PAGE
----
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August 24, 2005
Aw, you could have mentioned my "Big Apple" website! The Society for New York City History's website is an infamous internet hoax, freely admitted by its author. "The Big Apple" was popularized in the 1920s by track writer John J. Fitz Gerald on the New York Morning Telegraph.
Barry Popik
August 23, 2005
This is a great story! I like how you found this sign of the forgotten jazz club.
August 21, 2005
I once read that when American Jazz musicians went abroad to play, let's say, in France, they ended their gig by saying something like: »See you at the Big Apple!« Of course, they meant the Jazz club by the same name in NYC. But people in Europe didn't know the club in NYC, so they thought NYC=Big Apple. That's why that nickname stuck so strongly. I like the nickname because people of the city coined it. Nothing superficial like Blomberg's "The Capital of the World"…
August 21, 2005
Martin, you never cease to amaze me. It's funny how someone can live somewhere and not know something as simple as to how the nick-name of that place came to be. Wow, I love that link that you included and the story it tells. Those damn apple growers really did such a great campaign that I bet most New Yorkers will think that "The Big Apple" has to do with the apples you eat. I have to say though I like the phrase " an apple a day, keeps the doctor away." Of course i am speaking of the apple that you dont eat... wait a minute... nope you can eat those apples also. ;-)


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How New York got its nickname "The Big Apple"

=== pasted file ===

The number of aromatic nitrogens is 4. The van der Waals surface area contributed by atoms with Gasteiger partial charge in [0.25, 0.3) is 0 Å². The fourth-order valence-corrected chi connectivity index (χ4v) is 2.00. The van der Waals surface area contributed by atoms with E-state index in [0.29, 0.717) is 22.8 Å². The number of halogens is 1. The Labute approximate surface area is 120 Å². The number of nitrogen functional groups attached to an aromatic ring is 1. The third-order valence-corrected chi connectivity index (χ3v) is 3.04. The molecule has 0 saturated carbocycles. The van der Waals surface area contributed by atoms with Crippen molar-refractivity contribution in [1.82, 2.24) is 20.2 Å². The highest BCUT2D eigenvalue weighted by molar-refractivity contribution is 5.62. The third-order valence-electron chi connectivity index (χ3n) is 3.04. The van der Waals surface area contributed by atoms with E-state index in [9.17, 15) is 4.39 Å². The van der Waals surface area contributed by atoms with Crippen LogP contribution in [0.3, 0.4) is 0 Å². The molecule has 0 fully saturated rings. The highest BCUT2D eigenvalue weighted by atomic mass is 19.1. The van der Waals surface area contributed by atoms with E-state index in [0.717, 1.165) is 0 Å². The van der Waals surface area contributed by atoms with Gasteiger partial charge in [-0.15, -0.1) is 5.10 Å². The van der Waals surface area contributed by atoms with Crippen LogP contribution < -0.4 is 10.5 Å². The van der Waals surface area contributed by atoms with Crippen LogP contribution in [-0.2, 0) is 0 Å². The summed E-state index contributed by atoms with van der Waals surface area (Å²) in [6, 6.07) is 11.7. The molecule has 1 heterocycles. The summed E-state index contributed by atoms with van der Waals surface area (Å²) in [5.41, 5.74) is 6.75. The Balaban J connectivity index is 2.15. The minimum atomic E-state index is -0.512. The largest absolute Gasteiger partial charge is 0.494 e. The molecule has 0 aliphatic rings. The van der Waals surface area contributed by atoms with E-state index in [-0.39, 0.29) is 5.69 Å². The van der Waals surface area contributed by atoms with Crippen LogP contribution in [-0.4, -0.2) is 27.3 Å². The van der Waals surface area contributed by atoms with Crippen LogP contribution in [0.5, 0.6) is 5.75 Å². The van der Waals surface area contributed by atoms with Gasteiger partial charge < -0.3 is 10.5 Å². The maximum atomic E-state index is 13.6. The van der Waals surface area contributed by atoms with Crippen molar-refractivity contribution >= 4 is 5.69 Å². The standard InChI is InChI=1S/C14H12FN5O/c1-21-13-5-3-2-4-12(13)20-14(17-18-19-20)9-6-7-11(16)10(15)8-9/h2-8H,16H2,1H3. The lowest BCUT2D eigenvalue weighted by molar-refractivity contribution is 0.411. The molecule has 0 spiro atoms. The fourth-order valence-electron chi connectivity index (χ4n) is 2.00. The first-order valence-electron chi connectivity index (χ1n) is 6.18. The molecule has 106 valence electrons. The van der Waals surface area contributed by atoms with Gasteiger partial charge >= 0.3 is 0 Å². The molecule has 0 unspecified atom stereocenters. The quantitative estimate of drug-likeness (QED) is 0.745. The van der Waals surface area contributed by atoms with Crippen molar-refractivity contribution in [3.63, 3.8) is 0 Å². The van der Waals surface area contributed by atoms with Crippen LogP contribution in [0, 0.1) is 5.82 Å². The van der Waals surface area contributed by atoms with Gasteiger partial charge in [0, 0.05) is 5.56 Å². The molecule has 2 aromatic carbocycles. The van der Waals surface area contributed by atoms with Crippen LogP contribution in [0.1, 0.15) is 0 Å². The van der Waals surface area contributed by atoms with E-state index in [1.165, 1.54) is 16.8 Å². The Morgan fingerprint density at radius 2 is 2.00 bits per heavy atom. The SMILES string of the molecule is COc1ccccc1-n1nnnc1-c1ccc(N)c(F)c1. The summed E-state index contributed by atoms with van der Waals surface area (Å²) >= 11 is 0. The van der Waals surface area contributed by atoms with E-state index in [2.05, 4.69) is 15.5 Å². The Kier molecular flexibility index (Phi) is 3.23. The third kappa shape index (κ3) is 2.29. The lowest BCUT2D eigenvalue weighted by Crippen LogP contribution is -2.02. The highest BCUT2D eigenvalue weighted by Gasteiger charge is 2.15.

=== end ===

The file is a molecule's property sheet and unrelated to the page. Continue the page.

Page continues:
Big Apple Sign on 135th Street in Harlem

Click image for a larger view (and see the "Big Apple" sign better)

I never really asked myself why New York City is also called "The Big Apple". Today I found the answer... At least a possible one.

I went to Harlem and walked around for a couple of hours. I happend to come across the "Uptown Saterday Nite" Festival which is part of the 2005 Harlem Week. Nothing sensational but on the corner of 135th Street and 7th Avenue I noticed this old red building with a sign showing an upside down apple saying "The Big Apple". I took a photograph and went on.
After coming home I did a little research on the internet, looking for this particular sign in Harlem. That's how I found out about the history of this sign and New Yorks nickname.

In the 1920's Jazz musicians picked the term "Big Apple" up from horseracing people who considered New York races and gigs to be where the big money was. Since a horse, up for a big purse in New York City, can't get paid off in big money himself, the lingo promised him a big apple. At this time a night club opened in Harlem called "The Big Apple". Some historians think that New Yorks nickname may have come from this long forgotten club. The club is gone, the sign, with its upside down apple, is still there.

For another theory you may want to read this article from the Society for New York City History.

Posted by Martin Fuchs on August 20, 2005 11:26 PM

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